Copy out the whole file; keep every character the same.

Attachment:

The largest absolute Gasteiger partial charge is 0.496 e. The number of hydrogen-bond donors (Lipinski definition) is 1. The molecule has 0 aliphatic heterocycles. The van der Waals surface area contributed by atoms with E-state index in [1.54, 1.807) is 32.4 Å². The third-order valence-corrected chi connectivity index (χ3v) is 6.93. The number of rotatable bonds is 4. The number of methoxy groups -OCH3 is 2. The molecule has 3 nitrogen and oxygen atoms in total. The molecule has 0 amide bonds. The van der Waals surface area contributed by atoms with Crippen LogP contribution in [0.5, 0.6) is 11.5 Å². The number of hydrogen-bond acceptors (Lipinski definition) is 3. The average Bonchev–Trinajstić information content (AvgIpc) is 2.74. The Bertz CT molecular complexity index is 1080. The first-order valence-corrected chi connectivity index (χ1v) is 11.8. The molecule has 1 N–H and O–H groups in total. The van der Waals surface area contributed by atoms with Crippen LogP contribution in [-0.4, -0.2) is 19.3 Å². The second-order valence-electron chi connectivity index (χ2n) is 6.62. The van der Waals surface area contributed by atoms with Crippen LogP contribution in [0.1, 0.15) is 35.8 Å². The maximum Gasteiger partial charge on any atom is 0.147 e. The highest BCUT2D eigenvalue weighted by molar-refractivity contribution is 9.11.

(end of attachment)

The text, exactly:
The largest absolute Gasteiger partial charge is 0.496 e. The number of hydrogen-bond donors (Lipinski definition) is 1. The molecule has 0 aliphatic heterocycles. The van der Waals surface area contributed by atoms with E-state index in [1.54, 1.807) is 32.4 Å². The third-order valence-corrected chi connectivity index (χ3v) is 6.93. The number of rotatable bonds is 4. The number of methoxy groups -OCH3 is 2. The molecule has 3 nitrogen and oxygen atoms in total. The molecule has 0 amide bonds. The van der Waals surface area contributed by atoms with Crippen LogP contribution in [0.5, 0.6) is 11.5 Å². The number of hydrogen-bond acceptors (Lipinski definition) is 3. The average Bonchev–Trinajstić information content (AvgIpc) is 2.74. The Bertz CT molecular complexity index is 1080. The first-order valence-corrected chi connectivity index (χ1v) is 11.8. The molecule has 1 N–H and O–H groups in total. The van der Waals surface area contributed by atoms with Crippen LogP contribution in [-0.4, -0.2) is 19.3 Å². The second-order valence-electron chi connectivity index (χ2n) is 6.62. The van der Waals surface area contributed by atoms with Crippen LogP contribution in [0.1, 0.15) is 35.8 Å². The maximum Gasteiger partial charge on any atom is 0.147 e. The highest BCUT2D eigenvalue weighted by molar-refractivity contribution is 9.11.